I'm starting with boost asio programming in C++ and when looking over the examples I just can't understand what does boost::asio::ip::tcp::resolver::iterator do.

Code:

boost::asio::io_service io_service;

tcp::resolver resolver(io_service);
tcp::resolver::query query(argv[1]);
tcp::resolver::iterator endpoint_iterator = resolver.resolve(query);
tcp::resolver::iterator end;

tcp::socket socket(io_service);
boost::system::error_code error = boost::asio::error::host_not_found;
while (error && endpoint_iterator != end)
{
  socket.close();
  socket.connect(*endpoint_iterator++, error);
}

Please help me and excuse me if my question doesn't provide enough information.

  • 2
    Gotta love the boost.asio namespaces. barf – Inverse Feb 25 '11 at 5:57
  • FYI: the query is for a service only. if you're looking for a specific host fpr a service, you need to add another parameter to the tcp::resolver::query ctor. – Donal Lafferty Oct 15 '14 at 21:43
up vote 20 down vote accepted

boost::asio::ip::tcp::resolver::iterator iterates through the address list of the host that you specified (hosts can have multiple addresses).

Like an std::string::iterator iterates through its characters, boost::asio::ip::tcp::resolver::iterator iterates through its address list.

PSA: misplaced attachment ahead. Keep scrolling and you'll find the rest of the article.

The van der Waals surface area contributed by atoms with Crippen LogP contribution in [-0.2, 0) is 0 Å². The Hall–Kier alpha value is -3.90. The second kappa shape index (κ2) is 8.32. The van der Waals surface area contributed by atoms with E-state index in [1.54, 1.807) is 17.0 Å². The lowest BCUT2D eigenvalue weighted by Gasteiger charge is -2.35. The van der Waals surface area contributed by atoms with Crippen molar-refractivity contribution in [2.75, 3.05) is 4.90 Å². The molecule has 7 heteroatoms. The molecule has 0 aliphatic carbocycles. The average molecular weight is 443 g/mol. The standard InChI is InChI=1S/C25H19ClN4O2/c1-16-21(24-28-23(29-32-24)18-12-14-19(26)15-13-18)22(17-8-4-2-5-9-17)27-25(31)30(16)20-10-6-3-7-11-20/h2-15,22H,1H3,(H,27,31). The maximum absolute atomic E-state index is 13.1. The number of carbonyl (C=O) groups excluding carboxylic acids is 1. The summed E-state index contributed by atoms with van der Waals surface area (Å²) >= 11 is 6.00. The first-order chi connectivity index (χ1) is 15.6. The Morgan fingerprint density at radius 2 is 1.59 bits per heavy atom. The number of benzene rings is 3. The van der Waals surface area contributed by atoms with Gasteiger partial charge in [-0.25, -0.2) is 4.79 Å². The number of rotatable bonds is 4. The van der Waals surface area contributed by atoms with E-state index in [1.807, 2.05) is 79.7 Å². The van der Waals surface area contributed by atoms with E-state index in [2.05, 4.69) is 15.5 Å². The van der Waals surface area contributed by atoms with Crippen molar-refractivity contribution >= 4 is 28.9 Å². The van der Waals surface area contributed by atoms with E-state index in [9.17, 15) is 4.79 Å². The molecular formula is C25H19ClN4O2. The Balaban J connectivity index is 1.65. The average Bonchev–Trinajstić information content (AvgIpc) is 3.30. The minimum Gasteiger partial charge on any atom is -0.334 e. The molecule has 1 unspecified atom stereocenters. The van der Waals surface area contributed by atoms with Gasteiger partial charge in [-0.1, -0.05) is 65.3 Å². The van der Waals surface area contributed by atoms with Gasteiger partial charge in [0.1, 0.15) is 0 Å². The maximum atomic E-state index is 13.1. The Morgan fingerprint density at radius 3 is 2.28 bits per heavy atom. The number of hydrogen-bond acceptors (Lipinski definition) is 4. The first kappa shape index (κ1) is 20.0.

The following code:

while (error && endpoint_iterator != end)
{
  socket.close();
  socket.connect(*endpoint_iterator++, error);
}

is attempting to establish a connection to each endpoint until it succeeds or runs out of endpoints (thank you for the correction Eugen Constantin Dinca).

  • 2
    Actually the while tries to connect to each endpoint until it succeeds or it runs out of endpoints. So at most 1 endpoint will be connected at the end of the loop. – Eugen Constantin Dinca Feb 24 '11 at 22:15
  • Why does it use *endpoint_iterator++ instead of endpoint_iterator++? Why would you need pointers? – Hami Feb 25 '11 at 22:18
  • 6
    @Hami ip::tcp::resolver::iterator is not a pointer, it just looks and behaves like one. The postfix increment operator (operator++(int)) gets the next iterator after the indirection operator (operator*()) obtains the underlying endpoint and returns it to socket::connect(). If the connection fails, error is set and the loop continues. These are the same concepts used by iterators in the Standard Template Library. – Sam Miller Feb 26 '11 at 17:22

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